Why you should visit Uganda?
Uganda is often referred to as ‘The Pearl of Africa’, and for good reason.
The diversity and safari experience on offer is simply extraordinary, whether you want to trek for gorillas and chimpanzees in dense highland forest, hop on a game drive vehicle to find lions, buffalos and elephants in thorn tree savannahs, or boat through vast papyrus beds in search of the elusive and remarkable shoebill stork. From snow-topped glacial peaks to steamy swampland, this amazing country has it all.
Uganda is a veritable paradise for bird-watchers (almost 1,100 species) and primate-watchers (13 diurnal and six nocturnal species). No matter where your interest lies, there is always something for everyone on safari in Uganda.
Uganda is small by African standards, and yet driving from the capital city Kampala in the east to the highlands of the west can make for a long day on those potholed roads, especially if you stop at the many roadside attractions and delights, or simply gaze in wonder at the scenery as it unfolds. And why rush when there is so much on offer?
This landlocked country is exceptionally fertile (thanks to the black volcanic soil), as evident by the heavily farmed green hills outside of protected areas, with vast tea plantations being especially prevalent in the highland areas. Water makes up 25% of the country’s surface, with Lake Victoria dominating.
Accommodation in rural Uganda is usually modest guesthouses, B&Bs and camp sites – with prime tourist destinations also offering luxury lodges. Kampala and Entebbe offer all ranges of accommodations, from luxury hotels and boutique guesthouses to budget guesthouses and everything in between.
The Nile River
For followers of the great explorers of the mid-1800’s, Uganda played host to determined efforts to find the source of the complex Nile River. These days, it is now generally accepted that the source is at the point where the river exits Lake Victoria at Jinja in the east of the country.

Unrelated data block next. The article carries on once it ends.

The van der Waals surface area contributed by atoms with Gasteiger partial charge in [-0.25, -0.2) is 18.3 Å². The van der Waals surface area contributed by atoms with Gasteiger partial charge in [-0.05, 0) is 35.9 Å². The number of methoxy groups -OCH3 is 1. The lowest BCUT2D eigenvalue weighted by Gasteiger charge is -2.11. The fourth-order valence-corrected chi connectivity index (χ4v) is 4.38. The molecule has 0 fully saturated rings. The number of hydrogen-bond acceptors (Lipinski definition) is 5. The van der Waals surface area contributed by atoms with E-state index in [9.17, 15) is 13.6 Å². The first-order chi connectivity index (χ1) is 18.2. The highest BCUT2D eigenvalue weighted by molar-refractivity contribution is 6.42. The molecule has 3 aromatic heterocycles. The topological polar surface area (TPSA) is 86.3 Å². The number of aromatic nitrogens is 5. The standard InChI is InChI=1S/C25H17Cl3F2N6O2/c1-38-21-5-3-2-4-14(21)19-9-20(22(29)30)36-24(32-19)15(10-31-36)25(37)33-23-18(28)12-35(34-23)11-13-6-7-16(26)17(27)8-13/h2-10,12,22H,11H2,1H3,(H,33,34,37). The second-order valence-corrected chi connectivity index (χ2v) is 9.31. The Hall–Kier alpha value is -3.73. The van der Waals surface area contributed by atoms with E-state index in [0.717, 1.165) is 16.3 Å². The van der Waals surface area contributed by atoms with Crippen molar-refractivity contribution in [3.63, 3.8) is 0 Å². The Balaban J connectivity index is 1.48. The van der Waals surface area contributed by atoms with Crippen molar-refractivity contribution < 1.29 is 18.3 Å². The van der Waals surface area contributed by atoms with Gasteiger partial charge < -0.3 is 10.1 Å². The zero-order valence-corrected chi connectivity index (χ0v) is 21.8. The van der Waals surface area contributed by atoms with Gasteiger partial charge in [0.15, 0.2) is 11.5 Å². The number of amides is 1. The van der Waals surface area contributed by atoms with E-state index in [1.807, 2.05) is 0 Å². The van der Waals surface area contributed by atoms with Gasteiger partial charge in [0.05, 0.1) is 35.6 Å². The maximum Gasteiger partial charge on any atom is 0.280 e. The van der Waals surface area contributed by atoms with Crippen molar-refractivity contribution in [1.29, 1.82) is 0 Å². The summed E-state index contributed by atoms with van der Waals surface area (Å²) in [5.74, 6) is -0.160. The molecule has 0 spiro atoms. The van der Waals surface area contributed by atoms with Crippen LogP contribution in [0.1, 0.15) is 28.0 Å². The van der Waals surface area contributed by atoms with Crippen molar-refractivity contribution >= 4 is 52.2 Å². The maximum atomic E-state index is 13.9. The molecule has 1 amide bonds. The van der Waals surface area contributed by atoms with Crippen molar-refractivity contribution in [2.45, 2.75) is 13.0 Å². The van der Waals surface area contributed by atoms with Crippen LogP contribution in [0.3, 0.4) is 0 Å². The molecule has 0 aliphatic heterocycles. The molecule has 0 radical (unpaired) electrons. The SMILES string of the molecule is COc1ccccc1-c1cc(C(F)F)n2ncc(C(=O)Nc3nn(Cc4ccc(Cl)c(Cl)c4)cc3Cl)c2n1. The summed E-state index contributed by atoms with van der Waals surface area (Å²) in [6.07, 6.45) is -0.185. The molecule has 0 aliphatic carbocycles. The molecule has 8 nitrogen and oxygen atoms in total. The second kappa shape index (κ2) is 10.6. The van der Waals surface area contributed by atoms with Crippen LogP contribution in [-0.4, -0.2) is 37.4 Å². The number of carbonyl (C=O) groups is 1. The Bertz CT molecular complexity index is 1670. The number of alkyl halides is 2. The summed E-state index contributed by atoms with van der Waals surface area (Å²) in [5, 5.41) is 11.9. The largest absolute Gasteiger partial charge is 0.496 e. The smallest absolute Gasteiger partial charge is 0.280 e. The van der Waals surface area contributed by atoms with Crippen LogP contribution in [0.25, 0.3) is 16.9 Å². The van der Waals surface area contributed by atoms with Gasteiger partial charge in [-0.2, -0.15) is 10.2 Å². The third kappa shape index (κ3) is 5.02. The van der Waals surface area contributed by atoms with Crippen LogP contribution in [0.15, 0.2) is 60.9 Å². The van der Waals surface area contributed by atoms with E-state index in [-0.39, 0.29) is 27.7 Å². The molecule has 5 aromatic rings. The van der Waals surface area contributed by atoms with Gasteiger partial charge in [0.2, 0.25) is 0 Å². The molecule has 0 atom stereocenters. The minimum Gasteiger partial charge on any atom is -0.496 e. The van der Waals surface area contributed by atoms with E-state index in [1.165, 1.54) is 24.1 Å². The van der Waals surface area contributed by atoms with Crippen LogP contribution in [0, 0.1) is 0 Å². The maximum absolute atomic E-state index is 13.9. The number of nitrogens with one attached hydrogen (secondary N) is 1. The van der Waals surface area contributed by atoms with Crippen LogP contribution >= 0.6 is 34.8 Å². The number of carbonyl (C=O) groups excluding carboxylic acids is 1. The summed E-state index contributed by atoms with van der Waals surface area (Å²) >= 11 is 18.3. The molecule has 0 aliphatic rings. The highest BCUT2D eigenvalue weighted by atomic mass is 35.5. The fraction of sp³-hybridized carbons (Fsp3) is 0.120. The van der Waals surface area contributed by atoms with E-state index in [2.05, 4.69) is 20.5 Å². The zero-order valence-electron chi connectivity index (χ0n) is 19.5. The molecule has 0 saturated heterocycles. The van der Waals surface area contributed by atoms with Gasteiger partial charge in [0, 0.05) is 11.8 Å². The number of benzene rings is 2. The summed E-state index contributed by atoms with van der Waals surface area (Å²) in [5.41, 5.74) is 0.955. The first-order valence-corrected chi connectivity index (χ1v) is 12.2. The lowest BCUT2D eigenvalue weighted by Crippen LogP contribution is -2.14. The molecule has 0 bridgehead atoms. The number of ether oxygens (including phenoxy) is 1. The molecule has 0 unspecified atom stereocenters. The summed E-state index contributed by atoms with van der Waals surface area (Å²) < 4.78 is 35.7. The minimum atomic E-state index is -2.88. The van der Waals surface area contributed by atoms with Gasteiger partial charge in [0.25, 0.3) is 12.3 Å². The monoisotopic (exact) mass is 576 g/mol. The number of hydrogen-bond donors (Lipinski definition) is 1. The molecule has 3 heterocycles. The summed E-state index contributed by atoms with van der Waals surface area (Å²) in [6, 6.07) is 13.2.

Forming the upper section of the Nile River is the Victoria Nile river that flows across Uganda in a north-westerly direction before plunging over Murchison Falls and entering Lake Albert in the west of the country. Lake Albert is fed by run-off from the snow-capped Rwenzori Mountains, or ‘Mountains of the Moon’, bordering Uganda and DR Congo. At this stage, the river is called the Albert Nile, which then exits Lake Albert and heads north through South Sudan and into Sudan, where it is joined by the Blue Nile (flowing from its source, Lake Tana, in Ethiopia) to form the Nile, the world’s longest river at 6,850 km.
When to go Uganda
Uganda straddles the equator and therefore experiences small annual fluctuations in temperature. Much of the country is at a high altitude, leading to cool average temperatures. Rainfall varies seasonally, with higher rainfall in April/May and October/November.
Our advice is to avoid visiting during the periods of heavy rain, and to pack plenty of protective gear for your camera equipment, even during the ‘drier’ periods.
Murchison Falls National Park
This is Uganda’s largest protected area, and well worth the visit. Most people go there to view the impressive Murchison Falls as the mighty Victoria Nile River forces its way through a 7-metre channel before plunging down a cliff face and into a raging cauldron at the foot of the falls.
And yet this biodiverse area is much more than that, with game drives offering four of the Big 5, hippo, crocodiles, giraffes, spotted hyena and many other species. There is also an impressive bird list of 451 recorded species, including the startling shoebill stork which can be spotted in the thick papyrus beds in the delta area downstream of the falls.
Budongo Forest, which borders on Murchison Falls National Park, offers chimpanzee trekking as well as excellent birdwatching (up to 360 species).